Perhaps wisely, considering Dumoulin's dominance against the watch achieved a year ago, the organisers have reduced the overall time trialling mileage in this year's Giro and positioned the long time trial later in the race. The final week of the Giro begins with a 34.2km test from Trento to Rovereto that presents little by way of technical difficulty and should – in theory – provoke smaller gaps than last year's stage to Montefalco, where Dumoulin placed such a hefty deposit on final overall victory. The world time trial champion will be the obvious favourite here, particularly given his crushing defeat of Froome to win that crown in Bergen last September, but the third week of a Grand Tour is, of course, very different to a one-off event.
The Giro's by-now traditional wine-themed leg follows on stage 17, with a transitional outing through Franciacorta country to Iseo serving as an aperitivo to three hefty courses of mountains in the high Alps. The antipasto comes with a category 1 summit finish at Pratonevoso, which has featured just twice on the Giro route, with Pavel Tonkov (1996) and Stefano Garzelli (2000) claiming stage honours en route to final overall victory.
Stage 19 to Bardonecchia is perhaps the tappone, or queen stage, of the entire Giro, with four mountain passes across its 184km. First up is the relatively gentle Colle del Lys, followed by the rather more demanding Colle delle Finestre (18km at 9 per cent), the last nine kilometres of which are on gravel roads. At an altitude of 2,178 metres, it is the Cima Coppi, the highest point of the Giro, and on its last appearance in 2015, it almost cost Contador overall victory. The category 2 ascent to Sestriere is next on the agenda, before the short but viciously steep haul up the Jaffereau (7.5km at 9.1 per cent with stretches at 14 per cent) to the finish.
The penultimate stage to Cervinia is no easier, with three category 1 climbs in its 214km – the Col Tsecore, the St Pantaléon and the long haul to the finish. There is a remarkable 4,000 metres of total climbing on the stage, almost all of it crammed into the final 90 kilometres of the stage. Coming on the final weekend of a demanding Giro, it seems likely to be race of attrition. Three weeks of work could be undone in one interminable afternoon. The one consolation is that the finish of the Giro – a flat circuit race in Rome's historic centre – is (metaphorically) visible from the summit.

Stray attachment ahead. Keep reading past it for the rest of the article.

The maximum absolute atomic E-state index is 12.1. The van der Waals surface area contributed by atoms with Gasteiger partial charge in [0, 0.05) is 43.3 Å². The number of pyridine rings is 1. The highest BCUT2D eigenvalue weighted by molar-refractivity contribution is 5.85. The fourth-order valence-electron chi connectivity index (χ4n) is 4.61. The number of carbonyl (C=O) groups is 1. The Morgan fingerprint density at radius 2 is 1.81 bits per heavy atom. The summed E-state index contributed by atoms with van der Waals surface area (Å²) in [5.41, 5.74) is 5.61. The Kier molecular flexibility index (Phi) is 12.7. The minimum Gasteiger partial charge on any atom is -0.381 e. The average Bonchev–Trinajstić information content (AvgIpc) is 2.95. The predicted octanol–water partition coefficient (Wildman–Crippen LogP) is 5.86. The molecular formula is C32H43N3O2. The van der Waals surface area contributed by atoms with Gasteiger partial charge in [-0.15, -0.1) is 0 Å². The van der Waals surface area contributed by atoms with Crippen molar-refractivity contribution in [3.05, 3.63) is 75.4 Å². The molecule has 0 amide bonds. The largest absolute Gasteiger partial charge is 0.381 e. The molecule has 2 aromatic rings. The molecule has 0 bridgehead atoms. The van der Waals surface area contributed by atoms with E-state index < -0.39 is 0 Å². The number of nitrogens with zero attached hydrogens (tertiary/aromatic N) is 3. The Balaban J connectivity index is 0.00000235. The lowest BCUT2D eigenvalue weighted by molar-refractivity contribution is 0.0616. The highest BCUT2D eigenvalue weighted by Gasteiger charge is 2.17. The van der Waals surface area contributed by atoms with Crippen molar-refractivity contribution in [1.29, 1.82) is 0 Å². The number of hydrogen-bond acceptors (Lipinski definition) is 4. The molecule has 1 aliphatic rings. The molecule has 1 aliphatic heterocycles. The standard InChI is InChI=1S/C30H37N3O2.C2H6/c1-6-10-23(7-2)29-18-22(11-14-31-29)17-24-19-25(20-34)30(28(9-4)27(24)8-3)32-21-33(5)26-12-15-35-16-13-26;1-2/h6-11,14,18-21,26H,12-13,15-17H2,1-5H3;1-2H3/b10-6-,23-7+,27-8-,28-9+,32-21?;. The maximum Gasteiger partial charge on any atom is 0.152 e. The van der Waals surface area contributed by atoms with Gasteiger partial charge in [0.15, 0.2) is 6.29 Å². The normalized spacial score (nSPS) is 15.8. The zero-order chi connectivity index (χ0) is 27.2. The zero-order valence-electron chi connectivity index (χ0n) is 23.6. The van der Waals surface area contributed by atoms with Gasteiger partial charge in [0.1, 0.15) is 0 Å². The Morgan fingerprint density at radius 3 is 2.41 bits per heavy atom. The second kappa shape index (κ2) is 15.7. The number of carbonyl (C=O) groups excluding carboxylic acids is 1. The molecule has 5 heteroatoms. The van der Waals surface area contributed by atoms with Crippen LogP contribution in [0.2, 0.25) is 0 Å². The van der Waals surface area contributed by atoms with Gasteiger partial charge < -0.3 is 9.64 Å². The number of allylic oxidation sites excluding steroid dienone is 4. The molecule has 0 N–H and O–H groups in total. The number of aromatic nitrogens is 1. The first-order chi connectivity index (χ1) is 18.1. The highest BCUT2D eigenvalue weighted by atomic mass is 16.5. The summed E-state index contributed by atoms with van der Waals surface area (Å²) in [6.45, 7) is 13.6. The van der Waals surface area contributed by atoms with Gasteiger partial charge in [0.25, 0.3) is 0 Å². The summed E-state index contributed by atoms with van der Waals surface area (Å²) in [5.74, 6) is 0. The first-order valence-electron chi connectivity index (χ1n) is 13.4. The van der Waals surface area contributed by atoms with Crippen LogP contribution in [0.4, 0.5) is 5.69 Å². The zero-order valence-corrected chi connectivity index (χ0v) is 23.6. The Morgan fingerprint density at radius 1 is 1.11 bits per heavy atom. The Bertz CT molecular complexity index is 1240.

The aforementioned Froome and Dumoulin are the favourites to carry the pink jersey to Rome, though both men have been relatively subdued thus far in 2018 – understandably, perhaps, given that they each plan to line out at the Tour in July. Dumoulin’s early season was blighted by mechanical problems, illness and crashes, but after a long block of altitude training in Sierra Nevada, he looked very sharp indeed at Liège-Bastogne-Liège.
Froome’s last Giro appearance came in 2010, when he was excluded from the race for taking a tow from a motorbike on the Mortirolo, and Sky’s record in the Giro – a race that seems to throw up more variables than the Tour – is underwhelming. It remains to be seen, too, how Froome handles the ruminations over his salbutamol case, though he has won four Tours in a usually pressurised environment.
Pinot was happily flying at his preferred altitude – well under the radar – in early 2018, but victory at the Tour of the Alps confirmed the reports about the Frenchman’s fine condition. The weight of expectation at the Tour has never been to his liking, but the italophile Pinot enjoyed his experience at last year’s Giro, and he will set out from Israel with genuine and justified designs on final overall victory – just so long as his time trialling holds up on stage 16.
Aru’s relative travails in the first part of the season might be overstated given that the Sardinian has never recorded much by way of results ahead of the Giro, where he has twice finished on the podium. He is not to be underrated. Miguel Angel Lopez’s first tilt at the race is sure to provide excitement, and while time trialling and a tendency towards the occasional giornata no might limit his ambitions to a podium place, he is backed by an impressively strong Astana line-up.
Mitchelton-Scott’s tandem of Simon Yates and Esteban Chaves presents them with options in the high mountains, while Domenico Pozzovivo (Bahrain-Merida) impressed in the Alps and the Ardennes last week. The progress of Michael Woods (EF Education First-Drapac) and George Bennett (LottoNL-Jumbo) will be worth tracking, as will the efforts of youngster Sam Oomen (Sunweb), Louis Meintjes (Dimension Data), Alexandre Geniez (AG2R La Mondiale) and Rohan Dennis (BMC).
The most notable sprinter in the field is Elia Viviani (Quick-Step Floors), who will look to replicate teammate Fernando Gaviria’s four-stage haul of a year ago. Sacha Modolo (EF-Drapac), Sam Bennett (Bora-Hansgrohe) and Jakub Mareczko (Wilier Triestina) seem best placed to challenge him. Puncheurs like Diego Ulissi (UAE Team Emirates) and Alexey Lutsenko (Astana) also have the terrain on which to shine, provided team duties allow it. The Giro, as is its wont, has something for everyone.